Ms. Grover has established a similar "Declaration of Interdependence" that recognizes that "we are one family." It states that "for the first time in history, it is possible for mothers from all belief systems and all corners of the globe to join in a united effort against the hate, hunger, neglect and violence that are killing innocent children every day."
Therefore, "We call upon global mothers and supporters everywhere to gather in their cities, towns, villages and homes to form a mighty force for human caring. Together with men, women and children we love, we pledge to build a world that is safe for every mother's child."
Ms. Grover will talk about her work with the children's peace efforts since September 11 at a private luncheon tomorrow hosted by American Mothers for about 50 members in Potomac.
American Mothers has chapters in all states and U.S. territories. The award winners are given an opportunity to travel and speak on behalf of their particular project or social cause. In addition, American Mothers conducts a number of workshops and mentoring programs for women.
"We reach mothers, teach mothers and honor mothers," said Mrs. Braitsch, who was the D.C. Mother of the Year in 2000. Former D.C. "Mothers of the Year" include the Rev. Betty Lancaster of Howard University, Pastor Suzie Owens of Greater Mount Calvary Church, Corrine "Lindy" Boggs and Phyllis Marriott.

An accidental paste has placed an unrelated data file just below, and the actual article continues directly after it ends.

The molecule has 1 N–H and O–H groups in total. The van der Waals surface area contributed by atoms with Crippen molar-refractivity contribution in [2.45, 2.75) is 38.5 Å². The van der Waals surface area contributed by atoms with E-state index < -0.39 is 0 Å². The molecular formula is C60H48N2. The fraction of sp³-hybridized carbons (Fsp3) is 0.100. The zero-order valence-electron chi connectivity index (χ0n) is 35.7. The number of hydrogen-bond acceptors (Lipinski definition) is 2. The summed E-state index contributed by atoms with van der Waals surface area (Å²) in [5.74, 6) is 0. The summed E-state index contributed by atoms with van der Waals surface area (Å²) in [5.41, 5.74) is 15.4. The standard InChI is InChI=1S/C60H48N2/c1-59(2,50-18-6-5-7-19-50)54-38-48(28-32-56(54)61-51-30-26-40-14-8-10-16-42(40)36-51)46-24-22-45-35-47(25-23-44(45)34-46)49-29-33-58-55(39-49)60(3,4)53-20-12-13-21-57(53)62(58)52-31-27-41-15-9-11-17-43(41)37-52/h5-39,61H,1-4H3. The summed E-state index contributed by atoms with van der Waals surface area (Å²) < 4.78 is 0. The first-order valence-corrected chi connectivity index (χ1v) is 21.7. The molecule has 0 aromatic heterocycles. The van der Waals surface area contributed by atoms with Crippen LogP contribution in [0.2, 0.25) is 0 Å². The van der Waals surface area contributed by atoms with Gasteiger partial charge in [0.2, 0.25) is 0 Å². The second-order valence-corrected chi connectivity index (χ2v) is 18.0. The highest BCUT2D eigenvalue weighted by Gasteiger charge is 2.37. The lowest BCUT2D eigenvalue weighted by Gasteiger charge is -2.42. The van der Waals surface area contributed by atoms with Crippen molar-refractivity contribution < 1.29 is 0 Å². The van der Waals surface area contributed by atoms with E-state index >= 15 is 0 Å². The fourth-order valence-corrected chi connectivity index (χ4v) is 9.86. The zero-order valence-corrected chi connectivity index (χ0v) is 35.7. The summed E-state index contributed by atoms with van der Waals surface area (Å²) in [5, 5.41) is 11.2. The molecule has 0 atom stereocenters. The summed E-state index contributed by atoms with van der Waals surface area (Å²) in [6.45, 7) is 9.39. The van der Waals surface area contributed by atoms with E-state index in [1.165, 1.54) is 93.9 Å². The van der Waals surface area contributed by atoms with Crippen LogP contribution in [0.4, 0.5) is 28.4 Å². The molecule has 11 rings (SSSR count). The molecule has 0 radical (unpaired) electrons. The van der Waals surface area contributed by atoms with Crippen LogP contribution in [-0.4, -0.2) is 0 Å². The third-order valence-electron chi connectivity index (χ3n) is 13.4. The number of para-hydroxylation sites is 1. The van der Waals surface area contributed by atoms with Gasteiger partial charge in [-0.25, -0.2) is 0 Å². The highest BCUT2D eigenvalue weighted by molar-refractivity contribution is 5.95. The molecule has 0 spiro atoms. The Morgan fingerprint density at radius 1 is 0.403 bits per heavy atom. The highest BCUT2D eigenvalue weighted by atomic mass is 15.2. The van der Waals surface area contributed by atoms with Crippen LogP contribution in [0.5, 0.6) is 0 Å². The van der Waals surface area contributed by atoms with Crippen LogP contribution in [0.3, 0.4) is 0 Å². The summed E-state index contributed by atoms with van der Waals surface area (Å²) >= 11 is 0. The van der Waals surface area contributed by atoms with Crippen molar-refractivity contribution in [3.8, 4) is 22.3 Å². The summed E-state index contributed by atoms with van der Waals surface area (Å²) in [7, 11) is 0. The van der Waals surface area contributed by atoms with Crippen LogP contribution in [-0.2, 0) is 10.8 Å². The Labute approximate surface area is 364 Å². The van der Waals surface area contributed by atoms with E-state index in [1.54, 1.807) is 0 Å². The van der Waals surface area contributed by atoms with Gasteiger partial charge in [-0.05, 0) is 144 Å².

Mrs. Braitsch said candidates must demonstrate strong service in their community, their church and an educational institution.
The passionate Ms. Grover more than fits the bill.
The intense 68-year-old New Hampshire native was an "early activist" fighting injustices as a child in Texas and whose bold protest included drinking from colored-only water fountains. She sponsored scrap-metal drivers during World War II, was crowned Miss Las Vegas in 1949, saved her New York City co-op from an urban-renewal wrecking ball, drove a New York taxicab, wrote books for daytime soaps, including "General Hospital," and was a stay-at-home mom in the 1960s.